7.7.13 (J.Silco)

7.7.13 (J.Silco)

The tour rolled on to Jones Beach where the band performed a flawless second set—one of their best of the summer—with slithery segues dotting the setlist at every turn. Merriweather provided the summation of the east coast portion of the tour with two rock solid performances, weighted towards the second night. The band’s outstanding run of “Lights” came to a head with Columbia’s avant-garde excursion, the unquestionable highlight of a non-stop evening. Alpharetta seem to be the forgotten shows of summer, though each was quite good. The first night’s second set, in my opinion, in the dark horse stanza of tour. Stocked with surreal jamming, this set never relented featuring stellar versions of “Rock and Roll” and “Chalk Dust,” not to mention a quality “Tweezer.”

Following a rain-soaked weekend in Chicago in which things never truly got going until night three, the band hit Toronto, site of the most sublime versions of “Disease” and “David Bowie” of the year, then took a couple days off before landing at the Gorge for the stand of the summer. Phish dropped two phenomenal shows—including strong first sets—at the venue of legend. The first featured a twenty-minute “Crosseyed” that sits among the jams of the season, and the second set of the second night gets my vote for the set of tour. There was not a single misstep as the guys navigated a diverse musical statement that spanned “Disease -> Undermind,” “Sally -> 2001” and compositions such as “Walls of the Cave” and “Fluffhead.” Though nobody commands perfection from the band, sometimes they deliver, and on this night they could do no wrong.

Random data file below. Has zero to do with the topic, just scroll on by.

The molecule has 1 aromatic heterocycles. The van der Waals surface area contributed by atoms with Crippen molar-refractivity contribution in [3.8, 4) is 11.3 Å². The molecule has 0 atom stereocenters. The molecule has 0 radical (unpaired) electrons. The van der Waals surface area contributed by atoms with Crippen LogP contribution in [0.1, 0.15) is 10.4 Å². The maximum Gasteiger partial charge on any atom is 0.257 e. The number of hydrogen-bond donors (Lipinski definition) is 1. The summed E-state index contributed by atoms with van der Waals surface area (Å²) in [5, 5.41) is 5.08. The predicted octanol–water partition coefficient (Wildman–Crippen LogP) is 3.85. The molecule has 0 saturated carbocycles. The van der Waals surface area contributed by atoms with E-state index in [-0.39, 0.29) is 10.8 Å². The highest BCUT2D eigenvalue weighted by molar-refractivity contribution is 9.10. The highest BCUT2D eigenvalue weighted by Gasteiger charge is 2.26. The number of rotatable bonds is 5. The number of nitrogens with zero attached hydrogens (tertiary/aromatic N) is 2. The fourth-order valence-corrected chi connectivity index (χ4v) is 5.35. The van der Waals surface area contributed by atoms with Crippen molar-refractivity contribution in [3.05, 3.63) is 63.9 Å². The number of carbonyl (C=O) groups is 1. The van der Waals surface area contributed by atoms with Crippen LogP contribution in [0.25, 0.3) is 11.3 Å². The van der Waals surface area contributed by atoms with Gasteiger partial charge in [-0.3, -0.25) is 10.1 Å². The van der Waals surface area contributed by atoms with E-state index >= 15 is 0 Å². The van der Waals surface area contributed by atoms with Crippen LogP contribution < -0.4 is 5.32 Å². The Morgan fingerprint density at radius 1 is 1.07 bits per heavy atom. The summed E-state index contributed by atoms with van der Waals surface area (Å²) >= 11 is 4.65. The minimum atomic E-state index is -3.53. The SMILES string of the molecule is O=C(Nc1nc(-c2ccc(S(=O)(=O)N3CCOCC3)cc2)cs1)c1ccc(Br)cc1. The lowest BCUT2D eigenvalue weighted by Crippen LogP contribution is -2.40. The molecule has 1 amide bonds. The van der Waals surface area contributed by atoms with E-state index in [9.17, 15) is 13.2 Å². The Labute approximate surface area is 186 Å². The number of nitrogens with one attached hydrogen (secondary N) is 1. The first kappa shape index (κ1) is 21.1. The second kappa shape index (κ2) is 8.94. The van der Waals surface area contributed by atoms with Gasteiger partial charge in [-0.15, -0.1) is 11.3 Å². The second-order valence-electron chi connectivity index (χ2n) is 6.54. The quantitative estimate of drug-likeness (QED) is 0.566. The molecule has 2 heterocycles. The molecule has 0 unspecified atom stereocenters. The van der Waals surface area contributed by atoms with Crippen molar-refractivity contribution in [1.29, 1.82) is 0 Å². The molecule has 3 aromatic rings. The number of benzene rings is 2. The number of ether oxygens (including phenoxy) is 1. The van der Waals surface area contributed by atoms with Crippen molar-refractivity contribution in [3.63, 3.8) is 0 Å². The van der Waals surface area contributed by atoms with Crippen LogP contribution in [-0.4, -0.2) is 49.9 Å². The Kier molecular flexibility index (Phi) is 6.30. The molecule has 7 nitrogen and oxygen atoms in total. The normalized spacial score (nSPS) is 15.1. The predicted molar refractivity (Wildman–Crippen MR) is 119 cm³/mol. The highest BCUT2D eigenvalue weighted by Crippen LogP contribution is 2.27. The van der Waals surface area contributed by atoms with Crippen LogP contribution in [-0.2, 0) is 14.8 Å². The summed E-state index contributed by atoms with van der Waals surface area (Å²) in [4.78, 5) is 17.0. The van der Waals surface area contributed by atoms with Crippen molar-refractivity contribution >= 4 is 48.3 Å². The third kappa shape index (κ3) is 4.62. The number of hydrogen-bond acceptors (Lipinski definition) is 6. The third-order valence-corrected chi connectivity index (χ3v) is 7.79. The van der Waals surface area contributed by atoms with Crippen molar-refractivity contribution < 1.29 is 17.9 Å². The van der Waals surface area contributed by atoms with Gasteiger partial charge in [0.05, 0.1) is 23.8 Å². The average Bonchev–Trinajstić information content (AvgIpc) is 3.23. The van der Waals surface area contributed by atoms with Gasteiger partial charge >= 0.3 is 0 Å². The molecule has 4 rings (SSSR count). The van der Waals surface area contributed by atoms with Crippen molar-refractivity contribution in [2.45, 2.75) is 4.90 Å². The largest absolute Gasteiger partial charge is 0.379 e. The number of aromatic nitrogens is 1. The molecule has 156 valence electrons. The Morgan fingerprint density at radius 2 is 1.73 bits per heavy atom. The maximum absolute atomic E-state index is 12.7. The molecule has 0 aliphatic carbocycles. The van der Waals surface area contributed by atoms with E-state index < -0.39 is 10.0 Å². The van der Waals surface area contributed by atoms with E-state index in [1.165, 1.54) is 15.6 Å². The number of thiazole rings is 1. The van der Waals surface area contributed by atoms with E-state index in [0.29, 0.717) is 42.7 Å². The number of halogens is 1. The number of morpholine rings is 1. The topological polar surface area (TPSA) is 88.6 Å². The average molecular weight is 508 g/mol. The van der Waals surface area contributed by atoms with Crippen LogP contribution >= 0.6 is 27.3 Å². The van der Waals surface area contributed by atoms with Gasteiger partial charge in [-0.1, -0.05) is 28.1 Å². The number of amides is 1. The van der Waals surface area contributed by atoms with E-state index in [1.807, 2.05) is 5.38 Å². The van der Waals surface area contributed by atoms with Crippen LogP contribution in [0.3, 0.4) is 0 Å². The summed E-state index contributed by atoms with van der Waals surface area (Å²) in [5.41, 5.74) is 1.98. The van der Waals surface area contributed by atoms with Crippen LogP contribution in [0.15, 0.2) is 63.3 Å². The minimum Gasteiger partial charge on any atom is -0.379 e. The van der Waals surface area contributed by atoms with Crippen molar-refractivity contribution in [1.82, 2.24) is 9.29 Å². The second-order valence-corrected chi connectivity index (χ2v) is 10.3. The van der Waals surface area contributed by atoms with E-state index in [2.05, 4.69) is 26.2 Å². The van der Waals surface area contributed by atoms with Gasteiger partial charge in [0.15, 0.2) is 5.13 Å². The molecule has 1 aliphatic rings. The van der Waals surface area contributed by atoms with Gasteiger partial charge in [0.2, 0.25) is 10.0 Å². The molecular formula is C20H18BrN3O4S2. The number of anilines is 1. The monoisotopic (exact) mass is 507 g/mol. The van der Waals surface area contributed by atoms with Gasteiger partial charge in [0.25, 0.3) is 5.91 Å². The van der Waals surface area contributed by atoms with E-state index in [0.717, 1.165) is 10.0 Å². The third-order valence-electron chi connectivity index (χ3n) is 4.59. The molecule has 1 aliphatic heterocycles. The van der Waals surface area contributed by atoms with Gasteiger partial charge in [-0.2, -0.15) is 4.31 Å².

7.13.13 (R.MacNeill)

7.13.13 (R.MacNeill)

When people bounced down to Tahoe, few believed they’d leave the mountain town in a greater state of bliss than they left the Gorge, but after Tahoe’s monumental “Tweezer”—one of Phish’s finest moments—that is exactly what happened. Obviously confident in their playing and the new musical ideas that had began to bubble up on the west coast, Phish put their best foot forward in fulfilling a personal fantasy—one I’m sure is shared by many others—and dropped a colossal long form “Tweezer” of the likes that hadn’t seen the light of day since the mid-90s. This was heaven. On a warm summer night in the Nevada, Phish delivered a dream—a dream that would come to define Summer 2013 as a whole and recalibrate what is actually possible in live music. It was just that good.

Finishing their west coast run of legend, the band annihilated Bill Graham Civic Auditorium in San Francisco for three nights, dropping several top jams of tour including “Down with Disease,” “Seven Below,” “Rock and Roll” and “Energy > Runaway Jim.” The third and final show was an instant classic and capped the run with a memorable performance. A fairly tame show at the Hollywood Bowl turned interesting in an instant when the band opened up a late-set “Harry Hood,” blossoming one of the most creative improvisations of tour and ending their month-long jaunt with a discernible bang.

8.2.13 (G.Lucas)

8.2.13 (G.Lucas)